Hardiness: USDA Zone 4a: to -34.4 °C (-30 °F) USDA Zone 4b: to -31.6 °C (-25 °F) USDA Zone 5a: to -28.8 °C (-20 °F) USDA Zone 5b: to -26.1 °C (-15 °F) USDA Zone 6a: to -23.3 °C (-10 °F) USDA Zone 6b: to -20.5 °C (-5 °F) USDA Zone 7a: to -17.7 °C (0 °F) USDA Zone 7b: to -14.9 °C (5 °F) USDA Zone 8a: to -12.2 °C (10 °F) USDA Zone 8b: to -9.4 °C (15 °F) USDA Zone 9a: to -6.6 °C (20 °F) USDA Zone 9b: to -3.8 °C (25 °F)
Sun Exposure: Full Sun
Danger: Parts of plant are poisonous if ingested Handling plant may cause skin irritation or allergic reaction
Bloom Color: Purple
Bloom Time: Late Winter/Early Spring Mid Spring Late Spring/Early Summer Mid Summer
Other details: Drought-tolerant; suitable for xeriscaping
Soil pH requirements: 6.1 to 6.5 (mildly acidic) 6.6 to 7.5 (neutral) 7.6 to 7.8 (mildly alkaline)
Patent Information: Non-patented
Propagation Methods: From seed; direct sow outdoors in fall From seed; winter sow in vented containers, coldframe or unheated greenhouse From seed; stratify if sowing indoors From seed; sow indoors before last frost
Seed Collecting: Allow seedheads to dry on plants; remove and collect seeds
I bought this plant at a local plant sale 3 yrs ago. It has thrived in a front yard bed with northern exposure. The color is a lovely dusty rose and blooms for several weeks. I amended the soil with compost/manure at planting and don't do much else but water when needed.
When it gets big enough to divide, I will take some up to the lake house, an hour north of Dayton, and try it there. It should be fine.
On Apr 10, 2010, indigobeej from Sullivan, NH wrote:
I can't believe it. I have had these wonderful soft furry plants in my garden for years and they are my favorite plants. I simply love them. But this year I noticed that they weren't up yet and went to investigate and found that where their long tap roots were, there are now deep holes! Something ate their roots! They are all gone. I really didn't think that anything ate these plants. I just have to hope that some of the seeds I planted last fall start to come up. Or I'll wait a few years and buy more...
On Jun 27, 2009, art_n_garden from Colorado Springs, CO (Zone 6a) wrote:
I adore this plant - it is literally the first thing up in the spring with the pulmonarias. It blooms seemingly straight out of the ground, with no leaves - just fuzzy blooms.
Mine is in bright morning sun until about noon and seems to thrive and persist through our variable winters.
On May 22, 2005, cinemike from CREZIERES France (Zone 8a) wrote:
I love pulsatillas, and I would suggest that this is the most beautiful 'vulgaris' in the whole plant kingdom.
Belfast is (more than) a bit wet for them, but I have nursed a few through from seed and am starting to get the lovely flowers.
No self-respecting garden should be without one!
On Apr 23, 2005, lmelling from Ithaca, NY (Zone 5b) wrote:
I planted these in 1997 and enjoyed this plant year after year each early spring when it bloomed. I had it planted in heavy clay soil on a small "bump"in one of my hillside gardens. It did well, enlarging slightly each year until we started having excessively wet years - several in a row, where the ground has never gotten a chance to really dry out. As of this year (2005) the clump has almost disappeared.
On Jul 17, 2004, Karenn from Mount Prospect, IL (Zone 5a) wrote:
I love this perennial - two or three of the hybrids have white flowers - I happen to have one of them, along with the standard purple one and the "rubra" which is a purplish-red. It blooms in spring along with hyacinths, etc. But what really stands out about this plant is the fine-textured foliage; also the very feathery seed heads (looking almost like dandelions) last for several weeks. When seed heads strt to fade, you can cut back the foliage - it will grow a fresh "crop" of the beautiful foliage, which then looks great all summer! It prefers moist, well-drained (what plant doesn't?!) soil in part sun - mine multiply on the east side of my home.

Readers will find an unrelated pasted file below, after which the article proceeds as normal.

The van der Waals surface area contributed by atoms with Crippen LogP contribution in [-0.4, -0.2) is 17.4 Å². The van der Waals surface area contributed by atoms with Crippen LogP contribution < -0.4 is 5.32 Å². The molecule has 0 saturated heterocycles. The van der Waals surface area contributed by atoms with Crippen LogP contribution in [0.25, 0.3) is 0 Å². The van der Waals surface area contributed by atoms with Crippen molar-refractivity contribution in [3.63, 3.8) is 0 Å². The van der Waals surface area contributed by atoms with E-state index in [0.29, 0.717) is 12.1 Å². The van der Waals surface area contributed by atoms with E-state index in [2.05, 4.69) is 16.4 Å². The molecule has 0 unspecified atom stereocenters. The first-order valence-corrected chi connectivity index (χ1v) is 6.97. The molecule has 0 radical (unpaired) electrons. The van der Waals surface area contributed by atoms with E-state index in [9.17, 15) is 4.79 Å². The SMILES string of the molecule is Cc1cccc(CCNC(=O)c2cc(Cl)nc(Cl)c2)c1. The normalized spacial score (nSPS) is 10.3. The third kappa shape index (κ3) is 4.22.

On Jul 15, 2004, shortcm from Wilmington, DE (Zone 7b) wrote:
I love this little plant. It's at the northwest base of my floribunda rose and japanese maples bushes, so it gets partial shade. It has a pleasing domed shape, so I keep surrounding plants from crowding it. Purple flowers, nut the foliage is also beautiful.
On Jun 17, 2001, poppysue from Westbrook, ME (Zone 5a) wrote:
This is low growing plant has nodding lavender purple blooms with bright golden stamens and it is suitable for rock gardens or the front of the perennial border. The foliage is deeply divided and covered with soft silvery hairs. They are quite drought tolerant once established and prefer a sunny location with well-drained soil. An added bonus is the attractive seed heads that remain on the plant for several weeks after the plants have finished blooming.
Cultivars in red, white , and pink may also be available at garden centers.
This plant has been said to grow in the following regions:
, (2 reports) Anchor Point, Alaska Anchorage, Alaska Colorado Springs, Colorado Denver, Colorado Fort Collins, Colorado Steamboat Springs, Colorado North Star, Delaware Talleyville, Delaware Champaign, Illinois Mount Prospect, Illinois Fishers, Indiana Petersburg, Indiana Dubuque, Iowa Falmouth, Maine South China, Maine Baltimore, Maryland Halifax, Massachusetts Helena, Montana Carson City, Nevada Sullivan, New Hampshire Brockport, New York Cayuga Heights, New York Clemmons, North Carolina Elizabeth City, North Carolina Glen Raven, North Carolina Hendersonville, North Carolina Dayton, Ohio Albion, Pennsylvania Lebanon, Pennsylvania Sioux Falls, South Dakota Brigham City, Utah West Valley City, Utah Essex Junction, Vermont Newport News, Virginia Anacortes, Washington Chimacum, Washington Dishman, Washington Everett, Washington Mountlake Terrace, Washington Vancouver, Washington Porterfield, Wisconsin Stoughton, Wisconsin